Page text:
Common causes of acute febrile illness in tropical countries have similar symptoms, which often mimic those of dengue. Accurate clinical diagnosis can be difficult without laboratory confirmation and disease burden is generally under-reported. Accurate, population-based, laboratory-confirmed incidence data on dengue and other causes of acute fever in dengue-endemic Asian countries are needed.
Methods and principal findings
This prospective, multicenter, active fever surveillance, cohort study was conducted in selected centers in Indonesia, Malaysia, Philippines, Thailand and Vietnam to determine the incidence density of acute febrile episodes (≥38°C for ≥2 days) in 1,500 healthy children aged 2–14 years, followed for a mean 237 days. Causes of fever were assessed by testing acute and convalescent sera from febrile participants for dengue, chikungunya, hepatitis A, influenza A, leptospirosis, rickettsia, and Salmonella Typhi. Overall, 289 participants had acute fever, an incidence density of 33.6 per 100 person-years (95% CI: 30.0; 37.8); 57% were IgM-positive for at least one of these diseases. The most common causes of fever by IgM ELISA were chikungunya (in 35.0% of in febrile participants) and S. Typhi (in 29.4%). The overall incidence density of dengue per 100 person-years was 3.4 by nonstructural protein 1 (NS1) antigen positivity (95% CI: 2.4; 4.8) and 7.3 (95% CI: 5.7; 9.2) by serology. Dengue was diagnosed in 11.4% (95% CI: 8.0; 15.7) and 23.9% (95% CI: 19.1; 29.2) of febrile participants by NS1 positivity and serology, respectively. Of the febrile episodes not clinically diagnosed as dengue, 5.3% were dengue-positive by NS1 antigen testing and 16.0% were dengue-positive by serology.
During the study period, the most common identified causes of pediatric acute febrile illness among the seven tested for were chikungunya, S. Typhi and dengue. Not all dengue cases were clinically diagnosed; laboratory confirmation is essential to refine disease burden estimates.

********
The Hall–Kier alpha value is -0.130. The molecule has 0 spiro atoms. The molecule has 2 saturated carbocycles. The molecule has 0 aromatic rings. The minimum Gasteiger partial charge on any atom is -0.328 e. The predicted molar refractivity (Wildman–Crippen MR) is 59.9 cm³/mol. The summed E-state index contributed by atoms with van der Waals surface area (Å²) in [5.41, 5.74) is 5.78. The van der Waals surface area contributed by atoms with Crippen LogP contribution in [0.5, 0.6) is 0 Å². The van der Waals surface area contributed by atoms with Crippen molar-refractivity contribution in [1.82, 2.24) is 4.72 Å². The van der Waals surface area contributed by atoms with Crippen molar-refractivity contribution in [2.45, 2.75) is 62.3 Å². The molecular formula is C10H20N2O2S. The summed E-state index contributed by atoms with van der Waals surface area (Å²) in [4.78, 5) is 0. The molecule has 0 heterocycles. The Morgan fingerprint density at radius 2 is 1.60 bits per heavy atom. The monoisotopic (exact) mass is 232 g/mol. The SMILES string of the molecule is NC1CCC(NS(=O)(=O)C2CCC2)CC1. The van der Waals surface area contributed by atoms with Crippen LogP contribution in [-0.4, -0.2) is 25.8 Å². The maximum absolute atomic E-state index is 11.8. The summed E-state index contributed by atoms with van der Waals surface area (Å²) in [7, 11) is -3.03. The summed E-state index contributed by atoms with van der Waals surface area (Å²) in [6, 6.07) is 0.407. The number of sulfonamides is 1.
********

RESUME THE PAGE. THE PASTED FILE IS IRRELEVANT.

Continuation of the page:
Acute febrile episodes are common in children living in tropical countries. Diagnosis can be challenging because symptoms of the more common infectious causes are similar and often mimic those of dengue. Asia Pacific has over 70% of the worldwide dengue disease burden, although dengue incidence is generally underestimated because most surveillance systems are passive or based on clinical diagnosis without laboratory confirmation. Understanding the local etiology of febrile illness and the incidence of dengue is important when planning large-scale vaccine trials. This prospective, active fever surveillance, cohort study was carried out in children in five dengue-endemic Asian countries – Indonesia, Malaysia, Philippines, Thailand and Vietnam – during 2010–2011. Acute febrile episodes occurred in 289 (19.3%) of the cohort of 1,500 children. Among the diseases for which antibodies were tested using commercial kits, the top three causes of acute fever were chikungunya, Salmonella Typhi and dengue, followed by influenza A, rickettsia and hepatitis A. Dengue was confirmed in 11.4% of the febrile children by viral protein detection and in 23.9% by serology. Clinical diagnosis was not sufficient to detect all dengue cases. These findings are of relevance to those planning clinical studies of vaccines against these infectious agents in Southeast Asia.